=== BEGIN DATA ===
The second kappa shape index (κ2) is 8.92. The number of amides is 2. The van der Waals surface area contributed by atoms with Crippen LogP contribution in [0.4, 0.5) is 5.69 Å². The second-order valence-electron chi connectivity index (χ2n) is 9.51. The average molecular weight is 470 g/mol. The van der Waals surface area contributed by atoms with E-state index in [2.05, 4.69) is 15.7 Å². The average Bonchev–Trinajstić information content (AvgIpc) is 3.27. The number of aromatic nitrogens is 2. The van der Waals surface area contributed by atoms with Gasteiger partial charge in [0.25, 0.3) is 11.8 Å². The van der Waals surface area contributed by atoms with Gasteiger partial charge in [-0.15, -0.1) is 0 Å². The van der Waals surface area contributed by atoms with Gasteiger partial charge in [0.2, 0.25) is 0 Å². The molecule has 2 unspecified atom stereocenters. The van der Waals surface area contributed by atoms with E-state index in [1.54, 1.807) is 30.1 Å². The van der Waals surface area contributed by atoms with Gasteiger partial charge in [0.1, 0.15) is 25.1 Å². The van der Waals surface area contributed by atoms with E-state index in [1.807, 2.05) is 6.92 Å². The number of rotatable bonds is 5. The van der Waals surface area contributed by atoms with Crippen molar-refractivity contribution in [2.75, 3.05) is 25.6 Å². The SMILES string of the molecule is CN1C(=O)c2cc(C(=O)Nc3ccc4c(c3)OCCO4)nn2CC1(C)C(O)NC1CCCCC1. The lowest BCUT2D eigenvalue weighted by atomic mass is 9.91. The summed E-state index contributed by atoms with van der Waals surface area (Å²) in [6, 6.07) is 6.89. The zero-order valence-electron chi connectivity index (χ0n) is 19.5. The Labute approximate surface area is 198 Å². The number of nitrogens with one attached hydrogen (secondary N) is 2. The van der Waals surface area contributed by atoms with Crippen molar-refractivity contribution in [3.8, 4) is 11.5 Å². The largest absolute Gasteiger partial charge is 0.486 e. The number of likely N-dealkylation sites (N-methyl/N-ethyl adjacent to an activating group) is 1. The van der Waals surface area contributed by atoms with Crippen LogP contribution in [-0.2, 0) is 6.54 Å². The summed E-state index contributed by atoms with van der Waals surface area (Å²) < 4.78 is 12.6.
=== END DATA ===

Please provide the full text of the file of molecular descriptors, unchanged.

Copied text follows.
The second kappa shape index (κ2) is 8.92. The number of amides is 2. The van der Waals surface area contributed by atoms with Crippen LogP contribution in [0.4, 0.5) is 5.69 Å². The second-order valence-electron chi connectivity index (χ2n) is 9.51. The average molecular weight is 470 g/mol. The van der Waals surface area contributed by atoms with E-state index in [2.05, 4.69) is 15.7 Å². The average Bonchev–Trinajstić information content (AvgIpc) is 3.27. The number of aromatic nitrogens is 2. The van der Waals surface area contributed by atoms with Gasteiger partial charge in [0.25, 0.3) is 11.8 Å². The van der Waals surface area contributed by atoms with Gasteiger partial charge in [-0.15, -0.1) is 0 Å². The van der Waals surface area contributed by atoms with Gasteiger partial charge in [0.2, 0.25) is 0 Å². The molecule has 2 unspecified atom stereocenters. The van der Waals surface area contributed by atoms with E-state index in [1.54, 1.807) is 30.1 Å². The van der Waals surface area contributed by atoms with Gasteiger partial charge in [0.1, 0.15) is 25.1 Å². The van der Waals surface area contributed by atoms with E-state index in [1.807, 2.05) is 6.92 Å². The number of rotatable bonds is 5. The van der Waals surface area contributed by atoms with Crippen molar-refractivity contribution in [2.75, 3.05) is 25.6 Å². The SMILES string of the molecule is CN1C(=O)c2cc(C(=O)Nc3ccc4c(c3)OCCO4)nn2CC1(C)C(O)NC1CCCCC1. The lowest BCUT2D eigenvalue weighted by atomic mass is 9.91. The summed E-state index contributed by atoms with van der Waals surface area (Å²) in [6, 6.07) is 6.89. The zero-order valence-electron chi connectivity index (χ0n) is 19.5. The Labute approximate surface area is 198 Å². The number of nitrogens with one attached hydrogen (secondary N) is 2. The van der Waals surface area contributed by atoms with Crippen molar-refractivity contribution in [3.8, 4) is 11.5 Å². The largest absolute Gasteiger partial charge is 0.486 e. The number of likely N-dealkylation sites (N-methyl/N-ethyl adjacent to an activating group) is 1. The van der Waals surface area contributed by atoms with Crippen LogP contribution in [-0.2, 0) is 6.54 Å². The summed E-state index contributed by atoms with van der Waals surface area (Å²) < 4.78 is 12.6.